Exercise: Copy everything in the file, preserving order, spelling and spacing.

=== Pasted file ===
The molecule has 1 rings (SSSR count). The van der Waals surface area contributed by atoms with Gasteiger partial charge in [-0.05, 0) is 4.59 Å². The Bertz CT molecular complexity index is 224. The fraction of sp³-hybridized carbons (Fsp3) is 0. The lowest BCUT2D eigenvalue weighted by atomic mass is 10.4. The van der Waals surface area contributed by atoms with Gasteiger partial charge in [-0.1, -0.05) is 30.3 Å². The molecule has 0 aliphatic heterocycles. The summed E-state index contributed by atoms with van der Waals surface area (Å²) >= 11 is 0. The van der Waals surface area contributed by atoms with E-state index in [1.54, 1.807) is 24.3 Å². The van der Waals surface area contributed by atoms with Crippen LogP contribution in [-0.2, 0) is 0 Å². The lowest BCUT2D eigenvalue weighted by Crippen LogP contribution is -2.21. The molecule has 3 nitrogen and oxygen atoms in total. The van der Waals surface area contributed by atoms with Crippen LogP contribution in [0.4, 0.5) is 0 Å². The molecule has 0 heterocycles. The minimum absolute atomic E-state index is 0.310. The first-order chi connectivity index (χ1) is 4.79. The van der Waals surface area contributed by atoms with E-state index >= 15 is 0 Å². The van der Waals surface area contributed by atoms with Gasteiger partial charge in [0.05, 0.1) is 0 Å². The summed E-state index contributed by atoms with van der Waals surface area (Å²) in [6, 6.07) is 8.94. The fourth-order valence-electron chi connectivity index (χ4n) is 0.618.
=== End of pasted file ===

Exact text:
The molecule has 1 rings (SSSR count). The van der Waals surface area contributed by atoms with Gasteiger partial charge in [-0.05, 0) is 4.59 Å². The Bertz CT molecular complexity index is 224. The fraction of sp³-hybridized carbons (Fsp3) is 0. The lowest BCUT2D eigenvalue weighted by atomic mass is 10.4. The van der Waals surface area contributed by atoms with Gasteiger partial charge in [-0.1, -0.05) is 30.3 Å². The molecule has 0 aliphatic heterocycles. The summed E-state index contributed by atoms with van der Waals surface area (Å²) >= 11 is 0. The van der Waals surface area contributed by atoms with E-state index in [1.54, 1.807) is 24.3 Å². The van der Waals surface area contributed by atoms with Crippen LogP contribution in [-0.2, 0) is 0 Å². The lowest BCUT2D eigenvalue weighted by Crippen LogP contribution is -2.21. The molecule has 3 nitrogen and oxygen atoms in total. The van der Waals surface area contributed by atoms with Crippen LogP contribution in [0.4, 0.5) is 0 Å². The molecule has 0 heterocycles. The minimum absolute atomic E-state index is 0.310. The first-order chi connectivity index (χ1) is 4.79. The van der Waals surface area contributed by atoms with E-state index >= 15 is 0 Å². The van der Waals surface area contributed by atoms with Gasteiger partial charge in [0.05, 0.1) is 0 Å². The summed E-state index contributed by atoms with van der Waals surface area (Å²) in [6, 6.07) is 8.94. The fourth-order valence-electron chi connectivity index (χ4n) is 0.618.